Figuring out how cellular molecules work in real time and space has been hampered by a kind of uncertainty principle. Tissues can be imaged while intact—but with preparations that prevent molecular phenotyping. Or they can be labeled—but then imaged only in sections.
Mouse brains have been made transparent before, most notably by using the SCALE method developed in 2011 by Japanese researchers. But CLARITY is different, said Deisseroth, because it allows “not just transparency but labeling within the transparent organ in a very flexible, versatile way. You can use any molecular label to paint different neurons different colors and see which are excitatory and which are inhibitory. CLARITY can add a lot of information that was not available before.”
CLARITY replaces the structural function of the cell membrane’s lipid bilayer—which effectively keeps useful reagents like antibodies, fluorescent dyes, and photons out of cells—with a formaldehyde crosslinked hydrogel mesh. The hydrogel is permeable to light and macromolecules, but physically supports the tissue structure by chemically incorporating native biomolecules. Lipids and other molecules that remain unbound are removed to reduce light scattering.
Using this method, it took the researchers about a week to clear the tissue in an adult mouse brain. They then imaged the entire 5-6-mm thick translucent mouse brain at cellular resolution using single-photon microscopy. Structural features like synapses and dendritic spines remained in place; labeled fibers were easily seen in the neocortex, nucleus accumbens, caudate-putamen, and amygdala.
In contrast to other fixing methods, CLARITY retains about 92% of native proteins, so the brain can be subjected to repeated labeling; the group demonstrated that at least three rounds of labeling can be performed successfully. And since CLARITY’s hydrogel both increases tissue permeability and decreases light scattering relative to cell membranes, molecular probes can diffuse deep into, and be detected deep inside, intact tissue. Diesseroth and colleagues believe that the technique might one day be compatible with electron microscopy, allowing more detailed imaging.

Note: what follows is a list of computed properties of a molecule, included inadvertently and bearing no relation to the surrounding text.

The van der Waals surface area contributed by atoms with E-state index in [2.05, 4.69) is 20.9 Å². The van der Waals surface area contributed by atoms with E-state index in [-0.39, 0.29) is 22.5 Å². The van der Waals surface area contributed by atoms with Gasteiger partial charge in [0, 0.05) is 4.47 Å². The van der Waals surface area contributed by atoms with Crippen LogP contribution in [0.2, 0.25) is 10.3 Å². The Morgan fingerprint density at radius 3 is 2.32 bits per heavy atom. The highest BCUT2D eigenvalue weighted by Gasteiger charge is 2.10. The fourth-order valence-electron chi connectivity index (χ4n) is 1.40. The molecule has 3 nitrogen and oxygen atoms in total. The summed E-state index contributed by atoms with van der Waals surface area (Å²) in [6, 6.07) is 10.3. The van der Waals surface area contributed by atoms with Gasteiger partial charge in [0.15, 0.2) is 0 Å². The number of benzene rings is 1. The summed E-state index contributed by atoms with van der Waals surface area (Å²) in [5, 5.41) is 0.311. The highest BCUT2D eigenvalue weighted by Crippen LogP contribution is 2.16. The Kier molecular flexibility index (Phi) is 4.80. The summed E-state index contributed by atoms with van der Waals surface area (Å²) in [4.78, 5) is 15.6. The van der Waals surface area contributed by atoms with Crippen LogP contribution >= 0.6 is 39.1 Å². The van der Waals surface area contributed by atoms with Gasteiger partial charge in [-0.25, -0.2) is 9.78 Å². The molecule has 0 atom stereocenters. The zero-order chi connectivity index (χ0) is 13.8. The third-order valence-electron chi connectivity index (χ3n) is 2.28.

In addition to the mouse brain, the group clarified 0.5-mm blocks of a human brain that had been stored in formalin for over six years. The blocks were from the frontal lobe of an autistic patient, and staining revealed structural abnormalities in deep layers of the tissue that were absent in normal age- and sex- matched controls.
“The brain is the most difficult organ, because it has the most dense areas of lipid interfaces and that is what blocks light,” said Deisseroth. “We don’t anticipate serious problems with other organs, although the methodology might have to be modified somewhat.” Already, cancer researchers have contacted him about clarifying tumor biopsies.
Deisseroth was one of the scientists who proposed and supports the recently announced BRAIN Initiative. “CLARITY arose because of interactions between neuroscientists and chemical engineers—groups that do not normally speak to each other,” he noted. “This new project will also get people talking. Imagine the opportunities and new ideas it will bring to light.”
- Chung, K., J. Wallace, S.-Y. Kim, S. Kalyanasundaram, A. S. Andalman, T. J. Davidson, J. J. Mirzabekov, K. A. Zalocusky, J. Mattis, A. K. Denisin, S. Pak, H. Bernstein, C. Ramakrishnan, L. Grosenick, V. Gradinaru, and K. Deisseroth. 2013. Structural and molecular interrogation of intact biological systems. Nature advance online publication(April).